Ari Folman discusses The Congress, Robin Wright and directing live-action and animation

Ari Folman‘s The Congress, his follow-up to the widely acclaimed Waltz with Bashir, arrives in UK cinemas this week. To mark the occasion, I was lucky enough to speak to him at his home in Israel over the phone last week.

We covered a great many subjects and chatted for some time, about his film, the current state of cinema and what may happen to the art form and industry in the future. There’s more coming later in the week, but for now, here’s what Mr. Folman had to tell me about The Congress.

The fake studio in The Congress is called Miramount – a portmanteau of Miramax and Paramount. Am I right in thinking you met Harvey Weinstein once?

Yeah, I met him once for probably the shortest meeting ever…This was in Cannes 2008 when I was there with Waltz with Bashir. He invited me to his suite, announcing that I was going to win the Palme d’Or, which of course I lost. And asking about my next project. I told him about The Congress and before I finished the word ‘Congress’ I was out of the room. It was a funny meeting.

Was it always Robin Wright that you had in mind for the role?

It was first written for Cate Blanchett – not the whole script, just a treatment. I was never really happy with it, then by chance I met Robin in a ceremony in LA and the minute I saw her I knew she’s the one. For me it was like love at first sight. There were no doubts anymore. I pitched her the project the next day, she committed immediately. It was honestly the easiest part of making this film…to bring Robin on board.

What specific qualities did you see in her that really clicked with you?

When I saw her that evening she was stunningly beautiful, in a very sad way. She looked very vulnerable. And as an actress, which is the most important thing, she is so versatile it’s really unbelievable. She can do everything. I wrote it for her. We were three days just talking about her and her career. Then I went back home and wrote the script. It took something like eight months. Every word was written for her.

There is obviously a lot of fiction in the story but it must have also been a very personal experience for Robin Wright.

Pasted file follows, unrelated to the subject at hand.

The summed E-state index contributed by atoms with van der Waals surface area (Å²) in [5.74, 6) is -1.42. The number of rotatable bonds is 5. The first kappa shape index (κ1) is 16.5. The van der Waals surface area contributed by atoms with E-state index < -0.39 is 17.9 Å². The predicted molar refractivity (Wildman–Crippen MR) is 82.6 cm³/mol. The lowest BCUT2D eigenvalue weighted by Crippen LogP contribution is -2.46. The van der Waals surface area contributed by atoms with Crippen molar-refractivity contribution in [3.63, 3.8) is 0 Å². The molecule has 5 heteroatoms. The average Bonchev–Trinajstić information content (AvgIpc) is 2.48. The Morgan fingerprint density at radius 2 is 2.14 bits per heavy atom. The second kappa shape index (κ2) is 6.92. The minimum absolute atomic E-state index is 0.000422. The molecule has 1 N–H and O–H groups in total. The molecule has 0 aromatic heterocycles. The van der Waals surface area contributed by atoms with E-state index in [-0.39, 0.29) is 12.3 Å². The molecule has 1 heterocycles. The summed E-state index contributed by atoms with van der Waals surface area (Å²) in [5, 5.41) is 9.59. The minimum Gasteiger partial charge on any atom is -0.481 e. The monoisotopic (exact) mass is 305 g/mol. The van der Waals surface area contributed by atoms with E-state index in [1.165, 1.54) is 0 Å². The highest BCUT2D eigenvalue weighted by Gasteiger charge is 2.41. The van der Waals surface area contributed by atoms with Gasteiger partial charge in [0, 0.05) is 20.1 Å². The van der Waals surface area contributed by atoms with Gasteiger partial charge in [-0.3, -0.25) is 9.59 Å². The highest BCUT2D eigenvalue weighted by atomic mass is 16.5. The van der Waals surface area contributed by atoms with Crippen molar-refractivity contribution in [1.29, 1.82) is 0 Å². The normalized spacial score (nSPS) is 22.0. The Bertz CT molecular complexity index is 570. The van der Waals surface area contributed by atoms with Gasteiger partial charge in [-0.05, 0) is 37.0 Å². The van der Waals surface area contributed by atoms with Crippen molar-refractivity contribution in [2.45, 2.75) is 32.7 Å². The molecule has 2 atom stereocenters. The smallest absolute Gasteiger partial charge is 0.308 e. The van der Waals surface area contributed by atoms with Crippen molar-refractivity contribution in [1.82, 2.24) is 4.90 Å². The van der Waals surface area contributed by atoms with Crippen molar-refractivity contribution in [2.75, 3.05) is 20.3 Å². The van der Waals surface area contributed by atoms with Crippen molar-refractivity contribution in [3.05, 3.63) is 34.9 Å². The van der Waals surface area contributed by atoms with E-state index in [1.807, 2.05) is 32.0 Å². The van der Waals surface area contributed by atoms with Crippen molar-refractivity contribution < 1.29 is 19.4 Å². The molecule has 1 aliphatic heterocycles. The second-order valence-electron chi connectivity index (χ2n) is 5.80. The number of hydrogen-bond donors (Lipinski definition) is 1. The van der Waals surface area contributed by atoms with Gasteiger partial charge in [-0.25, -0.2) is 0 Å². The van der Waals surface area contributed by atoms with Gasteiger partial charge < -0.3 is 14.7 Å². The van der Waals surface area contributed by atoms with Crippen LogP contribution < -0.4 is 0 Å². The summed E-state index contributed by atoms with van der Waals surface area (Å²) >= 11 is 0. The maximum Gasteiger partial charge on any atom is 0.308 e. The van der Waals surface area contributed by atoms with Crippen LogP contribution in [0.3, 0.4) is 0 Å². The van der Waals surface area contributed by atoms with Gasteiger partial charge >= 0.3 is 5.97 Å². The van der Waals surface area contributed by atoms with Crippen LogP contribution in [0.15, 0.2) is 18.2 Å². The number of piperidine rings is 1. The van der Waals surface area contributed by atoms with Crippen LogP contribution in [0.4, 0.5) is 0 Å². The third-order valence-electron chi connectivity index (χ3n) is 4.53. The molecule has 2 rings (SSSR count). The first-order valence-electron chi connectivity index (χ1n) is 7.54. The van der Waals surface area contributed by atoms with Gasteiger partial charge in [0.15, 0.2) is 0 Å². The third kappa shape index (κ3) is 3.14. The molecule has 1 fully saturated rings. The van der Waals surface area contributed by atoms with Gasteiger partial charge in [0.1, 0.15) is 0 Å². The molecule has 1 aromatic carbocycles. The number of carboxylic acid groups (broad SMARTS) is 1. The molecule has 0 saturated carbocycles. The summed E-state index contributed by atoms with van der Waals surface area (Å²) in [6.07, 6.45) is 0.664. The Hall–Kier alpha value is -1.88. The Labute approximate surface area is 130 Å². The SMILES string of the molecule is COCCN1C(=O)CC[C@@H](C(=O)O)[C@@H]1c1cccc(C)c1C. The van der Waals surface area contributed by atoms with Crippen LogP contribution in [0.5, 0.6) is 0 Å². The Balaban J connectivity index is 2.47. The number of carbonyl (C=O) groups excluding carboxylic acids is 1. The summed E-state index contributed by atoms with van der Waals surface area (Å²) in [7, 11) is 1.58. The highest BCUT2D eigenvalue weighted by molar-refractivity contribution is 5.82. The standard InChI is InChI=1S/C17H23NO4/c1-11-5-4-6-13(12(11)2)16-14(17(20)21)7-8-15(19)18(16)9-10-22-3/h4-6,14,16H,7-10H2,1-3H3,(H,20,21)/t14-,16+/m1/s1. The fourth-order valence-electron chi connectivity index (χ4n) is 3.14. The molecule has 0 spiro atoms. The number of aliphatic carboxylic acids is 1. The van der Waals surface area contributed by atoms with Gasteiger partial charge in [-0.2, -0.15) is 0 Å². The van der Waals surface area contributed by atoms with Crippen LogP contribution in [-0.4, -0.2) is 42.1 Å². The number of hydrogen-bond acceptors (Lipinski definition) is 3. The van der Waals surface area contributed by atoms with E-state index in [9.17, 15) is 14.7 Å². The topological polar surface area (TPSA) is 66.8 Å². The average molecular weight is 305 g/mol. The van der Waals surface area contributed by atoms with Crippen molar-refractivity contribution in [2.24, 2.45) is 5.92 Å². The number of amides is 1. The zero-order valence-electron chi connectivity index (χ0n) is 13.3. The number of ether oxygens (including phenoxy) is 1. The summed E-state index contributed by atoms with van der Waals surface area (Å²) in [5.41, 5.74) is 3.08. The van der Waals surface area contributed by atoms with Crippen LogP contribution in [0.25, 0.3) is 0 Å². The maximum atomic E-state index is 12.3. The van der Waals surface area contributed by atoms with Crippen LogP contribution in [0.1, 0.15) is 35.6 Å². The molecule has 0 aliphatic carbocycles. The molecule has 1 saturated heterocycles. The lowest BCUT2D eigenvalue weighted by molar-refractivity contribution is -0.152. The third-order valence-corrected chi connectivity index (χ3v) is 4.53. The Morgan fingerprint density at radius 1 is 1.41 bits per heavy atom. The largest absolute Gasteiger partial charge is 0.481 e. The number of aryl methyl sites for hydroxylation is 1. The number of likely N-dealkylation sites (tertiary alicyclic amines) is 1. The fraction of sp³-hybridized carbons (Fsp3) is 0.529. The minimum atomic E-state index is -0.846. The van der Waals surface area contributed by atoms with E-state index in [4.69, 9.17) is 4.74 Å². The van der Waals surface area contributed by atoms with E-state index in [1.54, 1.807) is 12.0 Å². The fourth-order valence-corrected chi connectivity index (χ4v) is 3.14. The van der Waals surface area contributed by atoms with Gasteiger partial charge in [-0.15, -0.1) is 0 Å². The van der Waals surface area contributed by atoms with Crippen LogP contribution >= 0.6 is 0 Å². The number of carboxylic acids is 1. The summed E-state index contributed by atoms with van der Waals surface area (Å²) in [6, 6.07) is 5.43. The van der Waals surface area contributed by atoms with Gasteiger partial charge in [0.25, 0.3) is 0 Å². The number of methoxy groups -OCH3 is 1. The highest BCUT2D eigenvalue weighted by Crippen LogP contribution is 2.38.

I thought the script was very challenging for her but she never tried changing anything. Only when we came to Cannes last year and I was interviewed with her a few times, I realised what happened. She never believed that it was her in the movie. For her she just gave me the name Robin Wright and she’s playing this Robin Wright, who by chance acted in The Princess Bride and Forest Gump. And by chance had a boy and a girl. And by chance was a single mother. But it was nothing to do with her. Which I found amazing. She really truly believed it and it helped her. And you know what, now I believe it as well. I’m convinced. I converted.

She’s extraordinary in that opening shot in which it stays on her face, and in the scene in which Harvey Keitel talks to her whilst she enacts various emotions to be scanned. Was there anything in particular you did in those scenes, because they are obviously very emotional?

They are. Especially the scanning scene. I think for me it’s the best scene in the movie. This is why you make cinema, to create this magic. With Robin she has an earpiece that you don’t see, but I talked to her. Because obviously Harvey was shot separately, with his side then her side. We needed her reaction… Basically it was me whispering the magic words.

And what were those magic words?

Man, this is a professional secret. I cannot reveal it. Otherwise people are going to copy it. And I want this scene to stay very, very original.

There are obviously layers upon layers too, where he is like a director in the scene and you are doing the same thing by talking in her ear.